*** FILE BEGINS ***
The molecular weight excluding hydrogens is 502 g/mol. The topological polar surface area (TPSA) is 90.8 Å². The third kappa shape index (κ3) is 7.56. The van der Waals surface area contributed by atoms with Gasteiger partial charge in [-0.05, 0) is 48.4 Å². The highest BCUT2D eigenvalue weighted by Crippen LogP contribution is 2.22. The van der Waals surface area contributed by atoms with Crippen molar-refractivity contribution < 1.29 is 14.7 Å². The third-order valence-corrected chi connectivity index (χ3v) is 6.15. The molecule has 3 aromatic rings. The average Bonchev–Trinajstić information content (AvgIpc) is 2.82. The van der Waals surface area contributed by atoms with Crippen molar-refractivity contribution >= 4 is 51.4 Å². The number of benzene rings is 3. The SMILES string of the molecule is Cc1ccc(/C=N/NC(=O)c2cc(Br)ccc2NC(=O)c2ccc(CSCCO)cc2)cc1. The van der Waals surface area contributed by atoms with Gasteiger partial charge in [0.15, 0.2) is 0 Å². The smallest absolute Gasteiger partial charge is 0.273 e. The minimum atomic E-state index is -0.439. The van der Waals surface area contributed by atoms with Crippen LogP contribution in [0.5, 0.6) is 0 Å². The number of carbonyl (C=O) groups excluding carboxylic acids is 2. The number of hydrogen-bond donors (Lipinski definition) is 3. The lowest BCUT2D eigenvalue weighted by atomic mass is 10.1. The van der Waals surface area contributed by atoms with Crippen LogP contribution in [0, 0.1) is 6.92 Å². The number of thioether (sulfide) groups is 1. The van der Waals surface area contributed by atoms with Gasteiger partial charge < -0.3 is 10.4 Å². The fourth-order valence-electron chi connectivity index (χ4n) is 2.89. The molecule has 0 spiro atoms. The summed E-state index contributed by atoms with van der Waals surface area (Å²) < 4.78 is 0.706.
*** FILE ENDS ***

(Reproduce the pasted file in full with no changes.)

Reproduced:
The molecular weight excluding hydrogens is 502 g/mol. The topological polar surface area (TPSA) is 90.8 Å². The third kappa shape index (κ3) is 7.56. The van der Waals surface area contributed by atoms with Gasteiger partial charge in [-0.05, 0) is 48.4 Å². The highest BCUT2D eigenvalue weighted by Crippen LogP contribution is 2.22. The van der Waals surface area contributed by atoms with Crippen molar-refractivity contribution < 1.29 is 14.7 Å². The third-order valence-corrected chi connectivity index (χ3v) is 6.15. The molecule has 3 aromatic rings. The average Bonchev–Trinajstić information content (AvgIpc) is 2.82. The van der Waals surface area contributed by atoms with Crippen molar-refractivity contribution >= 4 is 51.4 Å². The number of benzene rings is 3. The SMILES string of the molecule is Cc1ccc(/C=N/NC(=O)c2cc(Br)ccc2NC(=O)c2ccc(CSCCO)cc2)cc1. The van der Waals surface area contributed by atoms with Gasteiger partial charge in [0.15, 0.2) is 0 Å². The smallest absolute Gasteiger partial charge is 0.273 e. The minimum atomic E-state index is -0.439. The van der Waals surface area contributed by atoms with Crippen LogP contribution in [0.5, 0.6) is 0 Å². The number of carbonyl (C=O) groups excluding carboxylic acids is 2. The number of hydrogen-bond donors (Lipinski definition) is 3. The lowest BCUT2D eigenvalue weighted by atomic mass is 10.1. The van der Waals surface area contributed by atoms with Crippen LogP contribution in [0, 0.1) is 6.92 Å². The number of thioether (sulfide) groups is 1. The van der Waals surface area contributed by atoms with Gasteiger partial charge < -0.3 is 10.4 Å². The fourth-order valence-electron chi connectivity index (χ4n) is 2.89. The molecule has 0 spiro atoms. The summed E-state index contributed by atoms with van der Waals surface area (Å²) < 4.78 is 0.706.